“Then Joseph fell on his father’s face and wept over him and kissed him… When Joseph’s brothers saw that their father was dead, they said, ‘It may be that Joseph will hate us and pay us back for all the evil that we did to him.’ So they sent a message to Joseph, saying, ‘Your father gave this command before he died: “Please forgive the transgression of your brothers and their sin, because they did evil to you.” And now, please forgive the transgression of the servants of the God of your father.’ Joseph wept when they spoke to him. His brothers also came and fell down before him and said, ‘Behold, we are your servants.’ But Joseph said to them, ‘Do not fear, for am I in the place of God? As for you, you meant evil against me, but God meant it for good, to bring it about that many people should be kept alive, as they are today. So do not fear; I will provide for you and your little ones.’ Thus he comforted them and spoke kindly to them. 

So Joseph remained in Egypt, he and his father’s house. Joseph lived 110 years. And Joseph said to his brothers, ‘I am about to die, but God will visit you and bring you up out of this land to the land that he swore to Abraham, to Isaac, and to Jacob.’” Genesis 50:1,15-22,24

When God owns a heart, it knows no guile. Joseph had every earthly reason to be bitter, to get even, to take revenge on his brothers for their mistreatment, but his heart was fixed with his God, who had full residence there. Even had his brothers not sought his forgiveness, he had already settled in his mind that he was God’s and God was Lord and always worked good. He wept at their thinking he held a grudge because he had long ago forgiven them and accepted God’s providential plan. (Romans 8:28; Ephesians 4:32)


Trusting God’s sovereignty leaves no room for self-pity or bitterness. When the heart is bound up securely with the King, the rude, strong winds of circumstance, unfair treatment, injustice, and cruelty may whip and lash, but they hold no sway. A heart wholly surrendered to God yields authentic kindness and selfless service to those who have done it wrong, because those wrongs have been borne and carried away by the Savior.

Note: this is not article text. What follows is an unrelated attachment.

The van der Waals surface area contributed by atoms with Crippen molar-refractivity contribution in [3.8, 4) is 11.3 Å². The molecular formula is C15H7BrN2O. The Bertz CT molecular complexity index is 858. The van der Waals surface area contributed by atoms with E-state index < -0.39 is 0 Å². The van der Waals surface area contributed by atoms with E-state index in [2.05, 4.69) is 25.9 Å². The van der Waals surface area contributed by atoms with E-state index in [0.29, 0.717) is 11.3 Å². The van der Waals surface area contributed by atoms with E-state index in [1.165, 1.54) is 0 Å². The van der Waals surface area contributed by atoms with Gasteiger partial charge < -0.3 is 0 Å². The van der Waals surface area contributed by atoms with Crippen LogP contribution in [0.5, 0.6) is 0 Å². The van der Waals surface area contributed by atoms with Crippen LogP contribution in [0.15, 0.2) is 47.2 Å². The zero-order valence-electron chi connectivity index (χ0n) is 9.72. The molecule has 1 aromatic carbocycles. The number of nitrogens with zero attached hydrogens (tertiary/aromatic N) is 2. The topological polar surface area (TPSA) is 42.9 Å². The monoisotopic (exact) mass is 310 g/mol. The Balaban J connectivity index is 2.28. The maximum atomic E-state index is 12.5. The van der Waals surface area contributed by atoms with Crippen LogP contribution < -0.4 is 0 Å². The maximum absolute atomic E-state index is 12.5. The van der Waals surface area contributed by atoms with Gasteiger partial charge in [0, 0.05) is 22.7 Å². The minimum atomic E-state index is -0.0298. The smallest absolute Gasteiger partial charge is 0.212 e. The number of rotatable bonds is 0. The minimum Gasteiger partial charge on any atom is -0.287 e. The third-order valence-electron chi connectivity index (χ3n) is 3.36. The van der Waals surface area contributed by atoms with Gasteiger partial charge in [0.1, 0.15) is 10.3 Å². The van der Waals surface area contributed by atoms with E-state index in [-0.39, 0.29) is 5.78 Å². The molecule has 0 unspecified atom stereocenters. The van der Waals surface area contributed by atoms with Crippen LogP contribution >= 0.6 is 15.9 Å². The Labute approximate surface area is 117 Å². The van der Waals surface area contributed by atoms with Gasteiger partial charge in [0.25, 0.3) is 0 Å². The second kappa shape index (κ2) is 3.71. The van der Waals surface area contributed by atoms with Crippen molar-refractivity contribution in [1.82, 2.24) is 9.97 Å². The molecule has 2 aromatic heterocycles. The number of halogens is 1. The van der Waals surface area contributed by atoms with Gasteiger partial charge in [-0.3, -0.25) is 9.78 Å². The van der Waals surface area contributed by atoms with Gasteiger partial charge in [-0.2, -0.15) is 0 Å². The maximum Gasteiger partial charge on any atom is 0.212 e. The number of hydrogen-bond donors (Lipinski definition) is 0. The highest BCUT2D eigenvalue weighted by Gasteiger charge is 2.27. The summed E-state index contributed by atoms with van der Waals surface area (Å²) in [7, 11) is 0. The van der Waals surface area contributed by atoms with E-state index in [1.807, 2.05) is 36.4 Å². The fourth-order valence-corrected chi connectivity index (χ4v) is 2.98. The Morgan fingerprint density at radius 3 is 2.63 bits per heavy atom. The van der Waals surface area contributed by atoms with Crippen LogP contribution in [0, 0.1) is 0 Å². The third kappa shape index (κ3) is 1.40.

When God owns a heart, there is no time for petty, or large, grievances. There is no room for resentment, no space to tuck away and stack up wrongs, or hoard rights. When God owns a heart, He fills every recess with holy passion and hope for restoration, with pure and overflowing love and compassion. He takes over our feelings of being put upon, and merit. He transforms our disappointments into thankfulness. He is all in all, He in us and we in Him, and we are freed to live and love as He does.

What crannies of my heart need cleaning? Would I let go of nagging sins that muddy my view of God’s overarching goodness in every circumstance?

Father God, take up residence in my heart and claim ownership of my every affection, emotion, attitude. Fill me to overflow with Your loving grace to others.

Part with Blessing